The general secretaries behind two unions facing rumours of a potential merger have said it could be discussed at their conferences this spring, but admitted any such decision is down to their members.
There has been various report over the past 12 months that the National Union of Teachers (NUT) and the Association of Teachers and Lecturers (ATL) could join together to create a “super union”.
But rumours among the education sector have intensified recently with the unions releasing various joint press statements.
Today at a joint press briefing hosted by the unions – around baseline testing – they were asked directly about a potential merger.
“We are seeing where that leads us. We will take a report to conference which lays out the achievements we had working together, but beyond that I can say no more. It’s up to conference to decide.”
Christine Blower, the NUT’s general secretary who is due to stand down this year, also confirmed a similar report would be submitted at their annual conference in spring.
But both chiefs insisted there would be no explicit recommendation presented to conference about a merger.
Ms Blower said: “There will be a report of what we’ve done and there will be a discussion about that.
“We will continue to work together. Clearly there is a discussion to be had at conference about whether we continue to work together.”
When asked directly about whether a merger would be a good idea, Ms Blower added: “We’ve never had any policies that wrote down the word merger.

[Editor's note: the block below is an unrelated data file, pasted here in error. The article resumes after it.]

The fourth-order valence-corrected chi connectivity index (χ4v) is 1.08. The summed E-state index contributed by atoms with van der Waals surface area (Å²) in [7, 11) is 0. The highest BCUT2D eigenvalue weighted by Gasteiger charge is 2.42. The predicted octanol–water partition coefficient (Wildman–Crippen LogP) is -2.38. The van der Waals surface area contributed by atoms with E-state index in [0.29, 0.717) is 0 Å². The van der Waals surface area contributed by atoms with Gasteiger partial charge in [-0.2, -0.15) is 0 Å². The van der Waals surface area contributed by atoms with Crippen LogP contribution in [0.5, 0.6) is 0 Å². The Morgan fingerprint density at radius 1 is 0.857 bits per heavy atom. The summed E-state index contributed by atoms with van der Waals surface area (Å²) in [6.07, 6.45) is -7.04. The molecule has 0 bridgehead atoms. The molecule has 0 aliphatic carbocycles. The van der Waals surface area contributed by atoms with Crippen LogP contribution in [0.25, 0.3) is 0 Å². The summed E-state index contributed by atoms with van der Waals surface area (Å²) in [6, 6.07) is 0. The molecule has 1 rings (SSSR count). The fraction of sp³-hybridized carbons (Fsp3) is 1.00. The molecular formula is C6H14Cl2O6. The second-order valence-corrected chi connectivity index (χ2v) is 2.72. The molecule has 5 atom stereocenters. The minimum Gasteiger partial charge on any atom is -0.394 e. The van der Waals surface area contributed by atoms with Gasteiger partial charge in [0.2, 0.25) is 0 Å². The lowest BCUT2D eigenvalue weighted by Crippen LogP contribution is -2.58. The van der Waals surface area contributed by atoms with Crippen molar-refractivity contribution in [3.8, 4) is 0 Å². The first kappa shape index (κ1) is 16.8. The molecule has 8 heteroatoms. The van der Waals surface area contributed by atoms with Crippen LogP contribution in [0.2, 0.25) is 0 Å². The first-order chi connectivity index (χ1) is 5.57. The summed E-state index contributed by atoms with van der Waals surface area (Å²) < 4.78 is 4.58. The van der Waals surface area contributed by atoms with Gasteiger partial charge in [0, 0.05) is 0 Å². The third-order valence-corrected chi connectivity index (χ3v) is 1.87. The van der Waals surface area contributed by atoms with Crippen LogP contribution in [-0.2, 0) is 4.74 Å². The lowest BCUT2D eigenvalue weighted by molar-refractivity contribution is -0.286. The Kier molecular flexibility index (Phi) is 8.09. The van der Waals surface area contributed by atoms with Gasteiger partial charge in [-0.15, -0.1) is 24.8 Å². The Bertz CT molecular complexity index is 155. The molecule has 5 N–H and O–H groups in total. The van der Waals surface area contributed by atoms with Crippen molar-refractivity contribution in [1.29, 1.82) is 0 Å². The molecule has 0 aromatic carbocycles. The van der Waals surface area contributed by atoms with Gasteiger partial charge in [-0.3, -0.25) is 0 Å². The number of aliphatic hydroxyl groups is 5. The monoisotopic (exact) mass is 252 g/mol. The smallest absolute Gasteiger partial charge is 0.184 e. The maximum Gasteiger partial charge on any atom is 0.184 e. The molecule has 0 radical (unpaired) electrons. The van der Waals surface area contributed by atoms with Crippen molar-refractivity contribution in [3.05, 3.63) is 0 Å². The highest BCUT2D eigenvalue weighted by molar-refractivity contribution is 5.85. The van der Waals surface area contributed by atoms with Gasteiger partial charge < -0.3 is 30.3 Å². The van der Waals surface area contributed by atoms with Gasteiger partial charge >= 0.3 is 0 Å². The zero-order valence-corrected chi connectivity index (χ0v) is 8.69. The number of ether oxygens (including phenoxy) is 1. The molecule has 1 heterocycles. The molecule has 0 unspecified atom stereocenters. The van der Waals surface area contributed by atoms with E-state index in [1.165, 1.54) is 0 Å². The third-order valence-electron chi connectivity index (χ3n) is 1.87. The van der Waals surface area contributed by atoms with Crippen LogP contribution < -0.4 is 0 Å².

“Our aspiration is to be a united voice of the teaching profession. Talk of merger is not really where we are. We are talking about what we can achieve by working together.”
She added: “For us this is business as usual to try and get teachers unions working as closely as possible.”
It’s up to conference to decide
The idea of “joint working” between the two unions was borne at last year’s conferences. However a closed-doors discussion among delegates at the NUT was reportedly held where some members raised concerns a merger could dilute their “progressive political approach”.
But Ms Bousted added today: “Whatever futures we have, we have to be assured that we can work together effectively in order to achieve better outcomes for teachers and children.
“This is a process that has many potential outcomes. Whichever we end up with will have been explored comprehensively. Working together is not something that will be rushed.”